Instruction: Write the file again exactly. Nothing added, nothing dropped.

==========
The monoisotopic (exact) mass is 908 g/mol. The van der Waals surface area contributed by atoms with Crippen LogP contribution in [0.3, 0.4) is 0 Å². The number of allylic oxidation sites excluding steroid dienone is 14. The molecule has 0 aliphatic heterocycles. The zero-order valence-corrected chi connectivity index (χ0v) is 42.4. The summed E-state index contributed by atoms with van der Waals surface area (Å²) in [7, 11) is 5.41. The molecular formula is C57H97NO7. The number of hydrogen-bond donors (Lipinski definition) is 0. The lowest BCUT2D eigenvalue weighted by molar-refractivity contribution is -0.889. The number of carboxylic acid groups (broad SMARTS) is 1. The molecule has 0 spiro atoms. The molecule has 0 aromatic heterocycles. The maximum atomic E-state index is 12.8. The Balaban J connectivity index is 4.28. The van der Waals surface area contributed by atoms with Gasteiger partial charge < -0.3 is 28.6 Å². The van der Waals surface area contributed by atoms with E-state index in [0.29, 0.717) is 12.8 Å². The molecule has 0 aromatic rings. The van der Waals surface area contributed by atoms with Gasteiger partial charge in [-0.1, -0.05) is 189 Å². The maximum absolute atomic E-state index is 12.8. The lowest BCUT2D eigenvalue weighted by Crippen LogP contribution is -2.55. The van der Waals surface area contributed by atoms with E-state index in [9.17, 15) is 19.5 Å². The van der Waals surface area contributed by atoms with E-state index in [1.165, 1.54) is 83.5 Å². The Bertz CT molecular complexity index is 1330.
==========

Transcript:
The monoisotopic (exact) mass is 908 g/mol. The van der Waals surface area contributed by atoms with Crippen LogP contribution in [0.3, 0.4) is 0 Å². The number of allylic oxidation sites excluding steroid dienone is 14. The molecule has 0 aliphatic heterocycles. The zero-order valence-corrected chi connectivity index (χ0v) is 42.4. The summed E-state index contributed by atoms with van der Waals surface area (Å²) in [7, 11) is 5.41. The molecular formula is C57H97NO7. The number of hydrogen-bond donors (Lipinski definition) is 0. The lowest BCUT2D eigenvalue weighted by molar-refractivity contribution is -0.889. The number of carboxylic acid groups (broad SMARTS) is 1. The molecule has 0 spiro atoms. The molecule has 0 aromatic heterocycles. The maximum atomic E-state index is 12.8. The Balaban J connectivity index is 4.28. The van der Waals surface area contributed by atoms with Gasteiger partial charge < -0.3 is 28.6 Å². The van der Waals surface area contributed by atoms with E-state index in [0.29, 0.717) is 12.8 Å². The molecule has 0 aromatic rings. The van der Waals surface area contributed by atoms with Gasteiger partial charge in [-0.1, -0.05) is 189 Å². The maximum absolute atomic E-state index is 12.8. The lowest BCUT2D eigenvalue weighted by Crippen LogP contribution is -2.55. The van der Waals surface area contributed by atoms with E-state index in [9.17, 15) is 19.5 Å². The van der Waals surface area contributed by atoms with E-state index in [1.165, 1.54) is 83.5 Å². The Bertz CT molecular complexity index is 1330.